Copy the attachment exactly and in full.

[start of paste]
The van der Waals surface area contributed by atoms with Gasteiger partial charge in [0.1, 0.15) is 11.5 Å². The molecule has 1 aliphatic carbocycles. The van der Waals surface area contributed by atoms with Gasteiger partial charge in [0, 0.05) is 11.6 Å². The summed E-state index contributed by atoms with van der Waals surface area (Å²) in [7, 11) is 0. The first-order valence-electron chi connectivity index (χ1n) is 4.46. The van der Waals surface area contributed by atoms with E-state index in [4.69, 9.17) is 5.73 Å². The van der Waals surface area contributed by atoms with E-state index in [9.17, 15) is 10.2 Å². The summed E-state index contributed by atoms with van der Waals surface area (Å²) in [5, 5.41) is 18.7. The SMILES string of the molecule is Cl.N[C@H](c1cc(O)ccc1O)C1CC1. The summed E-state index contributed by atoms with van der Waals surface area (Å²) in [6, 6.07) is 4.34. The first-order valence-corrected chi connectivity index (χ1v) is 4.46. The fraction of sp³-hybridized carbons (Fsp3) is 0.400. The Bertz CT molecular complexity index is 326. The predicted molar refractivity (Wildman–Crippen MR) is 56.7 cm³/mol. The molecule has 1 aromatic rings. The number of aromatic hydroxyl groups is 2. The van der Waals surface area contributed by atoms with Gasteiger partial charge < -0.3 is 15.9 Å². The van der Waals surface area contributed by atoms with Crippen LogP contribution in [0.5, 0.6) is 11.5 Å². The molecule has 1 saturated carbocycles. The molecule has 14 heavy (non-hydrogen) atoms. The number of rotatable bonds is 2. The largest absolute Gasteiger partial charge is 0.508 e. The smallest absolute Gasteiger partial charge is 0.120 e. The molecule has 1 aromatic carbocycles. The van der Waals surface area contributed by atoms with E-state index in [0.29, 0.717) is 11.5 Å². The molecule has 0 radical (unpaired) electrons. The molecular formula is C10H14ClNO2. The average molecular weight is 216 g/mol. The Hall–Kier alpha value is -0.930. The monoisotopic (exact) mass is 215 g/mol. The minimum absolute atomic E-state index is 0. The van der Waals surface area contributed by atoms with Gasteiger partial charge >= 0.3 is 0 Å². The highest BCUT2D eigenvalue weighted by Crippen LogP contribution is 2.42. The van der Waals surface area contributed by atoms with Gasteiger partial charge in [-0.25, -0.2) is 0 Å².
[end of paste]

The van der Waals surface area contributed by atoms with Gasteiger partial charge in [0.1, 0.15) is 11.5 Å². The molecule has 1 aliphatic carbocycles. The van der Waals surface area contributed by atoms with Gasteiger partial charge in [0, 0.05) is 11.6 Å². The summed E-state index contributed by atoms with van der Waals surface area (Å²) in [7, 11) is 0. The first-order valence-electron chi connectivity index (χ1n) is 4.46. The van der Waals surface area contributed by atoms with E-state index in [4.69, 9.17) is 5.73 Å². The van der Waals surface area contributed by atoms with E-state index in [9.17, 15) is 10.2 Å². The summed E-state index contributed by atoms with van der Waals surface area (Å²) in [5, 5.41) is 18.7. The SMILES string of the molecule is Cl.N[C@H](c1cc(O)ccc1O)C1CC1. The summed E-state index contributed by atoms with van der Waals surface area (Å²) in [6, 6.07) is 4.34. The first-order valence-corrected chi connectivity index (χ1v) is 4.46. The fraction of sp³-hybridized carbons (Fsp3) is 0.400. The Bertz CT molecular complexity index is 326. The predicted molar refractivity (Wildman–Crippen MR) is 56.7 cm³/mol. The molecule has 1 aromatic rings. The number of aromatic hydroxyl groups is 2. The van der Waals surface area contributed by atoms with Gasteiger partial charge < -0.3 is 15.9 Å². The van der Waals surface area contributed by atoms with Crippen LogP contribution in [0.5, 0.6) is 11.5 Å². The molecule has 1 saturated carbocycles. The molecule has 14 heavy (non-hydrogen) atoms. The number of rotatable bonds is 2. The largest absolute Gasteiger partial charge is 0.508 e. The smallest absolute Gasteiger partial charge is 0.120 e. The molecule has 1 aromatic carbocycles. The van der Waals surface area contributed by atoms with E-state index in [0.29, 0.717) is 11.5 Å². The molecule has 0 radical (unpaired) electrons. The molecular formula is C10H14ClNO2. The average molecular weight is 216 g/mol. The Hall–Kier alpha value is -0.930. The monoisotopic (exact) mass is 215 g/mol. The minimum absolute atomic E-state index is 0. The van der Waals surface area contributed by atoms with Gasteiger partial charge >= 0.3 is 0 Å². The highest BCUT2D eigenvalue weighted by Crippen LogP contribution is 2.42. The van der Waals surface area contributed by atoms with Gasteiger partial charge in [-0.25, -0.2) is 0 Å².